In Problem 1, we were given the task of creating a fresh, edible peanut butter and jelly sandwich. With a budget of USD $20.00, it was our responsibility in groups to determine how the money was going to be distributed. All physical materials, instructions, and additional documents needed to fit in a 9″ x 9″ x 9″ truck. Beep!
We were given references from a designer and sent off to fend for ourselves in the jungle that is the local supermarkets. We rationed our money accordingly and made sure to spend as little as possible, without compromising the quality of the ingredients to our best ability. We bought smaller portions of ingredients, as we knew we were going to most likely scrap the rest. We did chase students around, offering them contingency 12-grain bread.
Making the sandwich was a fast, simple task. Keeping our receipts and change were protocol. The challenge was creating instructions good enough for a computer to follow. We had to make sure that we didn’t assume the person knew what we were talking about, as all people do not have the same experience with handling certain tasks. We made about three different drafts of the instructions, thought about swapping instruction bullet points around, and finally turned it in. We made sure to account for mistakes and damaged materials during load-in, so we packed extra materials in the truck just in case.
You’d be surprised at how robotic humans can be when given a set of instructions. Thankfully, we had Vin to individually test out our instructions for the project in the most transparent way possible, where he exclusively used the instructions he was given to make our peanut butter and jelly sandwich. We all silently watched him make five sandwiches using instructions given, and it felt like a lengthy performance piece by Marina Abramovic.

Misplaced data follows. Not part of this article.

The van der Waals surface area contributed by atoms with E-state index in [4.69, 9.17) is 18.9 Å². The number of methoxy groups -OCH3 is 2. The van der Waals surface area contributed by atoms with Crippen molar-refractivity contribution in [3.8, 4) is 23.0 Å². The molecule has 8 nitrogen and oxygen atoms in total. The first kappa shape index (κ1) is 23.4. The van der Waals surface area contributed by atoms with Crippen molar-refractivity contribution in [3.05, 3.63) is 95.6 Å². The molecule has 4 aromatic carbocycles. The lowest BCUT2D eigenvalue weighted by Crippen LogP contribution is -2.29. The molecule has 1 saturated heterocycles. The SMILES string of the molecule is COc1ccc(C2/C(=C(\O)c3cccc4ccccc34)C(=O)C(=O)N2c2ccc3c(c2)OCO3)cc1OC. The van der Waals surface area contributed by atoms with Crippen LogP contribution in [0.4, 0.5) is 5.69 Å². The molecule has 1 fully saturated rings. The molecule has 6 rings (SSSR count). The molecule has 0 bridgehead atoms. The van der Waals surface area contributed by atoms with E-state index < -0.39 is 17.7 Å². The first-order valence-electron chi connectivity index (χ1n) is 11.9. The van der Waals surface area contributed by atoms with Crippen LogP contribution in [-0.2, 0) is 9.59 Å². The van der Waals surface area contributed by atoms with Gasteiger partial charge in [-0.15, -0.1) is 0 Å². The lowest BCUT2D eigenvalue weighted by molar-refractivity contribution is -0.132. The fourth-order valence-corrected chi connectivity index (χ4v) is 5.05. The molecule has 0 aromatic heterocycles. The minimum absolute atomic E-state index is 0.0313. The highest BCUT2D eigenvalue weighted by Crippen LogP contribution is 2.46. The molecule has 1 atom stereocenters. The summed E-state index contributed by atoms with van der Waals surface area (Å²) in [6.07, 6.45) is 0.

Our instructions weren’t specific enough. While two teaspoons seemed like plenty of peanut butter and jelly for a single sandwich, it made for a very thin layer of jelly in presentation. It was then that we realized that the designer drawings required more ingredients to create that flawless, gooey aesthetic of the perfect sandwich.
What could be done for the next PB&J 2K?
Testing out the instructions on a physical sandwich, as opposed to eyeballing it based off of personal preferences, is something I’d definitely do in a situation like this. Had we done that prior to load-in, we could have determined how many ingredients it actually takes to successfully achieve the designer’s vision while also taking the funds for it into consideration.